After his arrest Coleman was nearly killed by a white lynch mob and the Louisiana militia had to be called out to protect him. Nine days after the crime, according to newspaper reports, the African-American was tried in a Shreveport court, found guilty, and  executed. It was reported that the Governor of Louisiana was expected to be in attendance at the hanging.  As implied by the national magazine, did Levy deserve the same fate?

What had Levy done to merit so harsh a judgment?  Throughout the South in saloons catering to blacks he was supplying fifty cent bottles of a gin whose brand name left little to the imagination.  Levy called it “Black Cock Vigor Gin.”  A verse on the back of a trade card told the story:

Black Cock Vigor Gin, always all right,
Loads you with courage daytime or night,
A drink that makes men feel good all through,
Cures kidney weakness, other things too,

Kind of puts life in the old and new.
Considered by all great in its line,
Oysters can’ equal this stimulant fine,
Cures laziness, makes your limbs grow,
Keeps muscles hard from head to toe.

Vigor and vim it imparts and maintains,
Gets up the steam in the sinews and veins,
It gives you the courage to go in and win,
Nothing can equal Black Cock Vigor Gin

The murder and its aftermath garnered national headlines. Months later a prominent muckraking American journalist, Will Irwin, writing in Collier’s of May 16, 1908, used the incident to indict the saloon trade and in particular inexpensive gin being produced in the North and peddled in the South.  Irwin, shown here, also blamed the names and advertising of brands of gin for suggesting that they possessed the properties of aphrodisiacs. “The gin was cheap, its labels bore lascivious suggestions and were decorated with highly indecent portraiture of white women,” he opined.  His explicit conclusion was that this liquor was responsible for sexual aggression in Coleman and other blacks.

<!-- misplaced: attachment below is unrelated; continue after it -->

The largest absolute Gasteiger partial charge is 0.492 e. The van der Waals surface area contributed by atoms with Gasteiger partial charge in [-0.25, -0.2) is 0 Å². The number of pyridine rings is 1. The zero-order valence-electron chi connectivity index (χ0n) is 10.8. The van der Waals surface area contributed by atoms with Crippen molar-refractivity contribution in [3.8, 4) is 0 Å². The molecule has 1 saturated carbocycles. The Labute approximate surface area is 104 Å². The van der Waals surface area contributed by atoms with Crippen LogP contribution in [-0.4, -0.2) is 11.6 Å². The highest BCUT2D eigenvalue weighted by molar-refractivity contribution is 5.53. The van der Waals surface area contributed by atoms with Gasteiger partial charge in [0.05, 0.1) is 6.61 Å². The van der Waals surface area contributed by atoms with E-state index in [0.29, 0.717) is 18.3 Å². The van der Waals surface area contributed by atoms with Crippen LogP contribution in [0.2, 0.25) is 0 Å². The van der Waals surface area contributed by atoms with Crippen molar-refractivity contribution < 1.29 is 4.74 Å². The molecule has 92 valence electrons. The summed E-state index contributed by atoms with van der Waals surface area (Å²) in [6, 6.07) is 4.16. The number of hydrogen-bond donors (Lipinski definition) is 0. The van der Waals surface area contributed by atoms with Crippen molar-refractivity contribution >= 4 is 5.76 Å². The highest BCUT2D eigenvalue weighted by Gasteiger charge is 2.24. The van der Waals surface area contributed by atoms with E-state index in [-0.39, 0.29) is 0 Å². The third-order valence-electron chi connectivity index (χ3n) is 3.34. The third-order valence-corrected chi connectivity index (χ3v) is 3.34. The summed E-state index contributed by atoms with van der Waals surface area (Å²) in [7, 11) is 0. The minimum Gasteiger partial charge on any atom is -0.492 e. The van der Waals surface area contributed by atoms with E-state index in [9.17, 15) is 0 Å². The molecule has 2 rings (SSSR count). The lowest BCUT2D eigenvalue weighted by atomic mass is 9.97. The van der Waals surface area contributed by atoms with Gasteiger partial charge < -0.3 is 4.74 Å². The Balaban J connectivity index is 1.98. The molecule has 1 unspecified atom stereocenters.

While acknowledging that Levy was not the only purveyor of cheap gin, Irwin singled out the St. Louis liquor dealer as “probably the worst” because of his “popular and widely sold brand.”  Irwin would not name the gin, however:  “If I should give its name here, or attempt to describe its label,  this publication could not go through the mails.”   Because Coleman allegedly had been drinking Levy’s gin before committing the murder, Irwin asserted that the real murderer of Margaret Coleman had gone unpunished.  “What if he wears a white face instead of black,” he asked his readers, “Would you grease a rope for him?”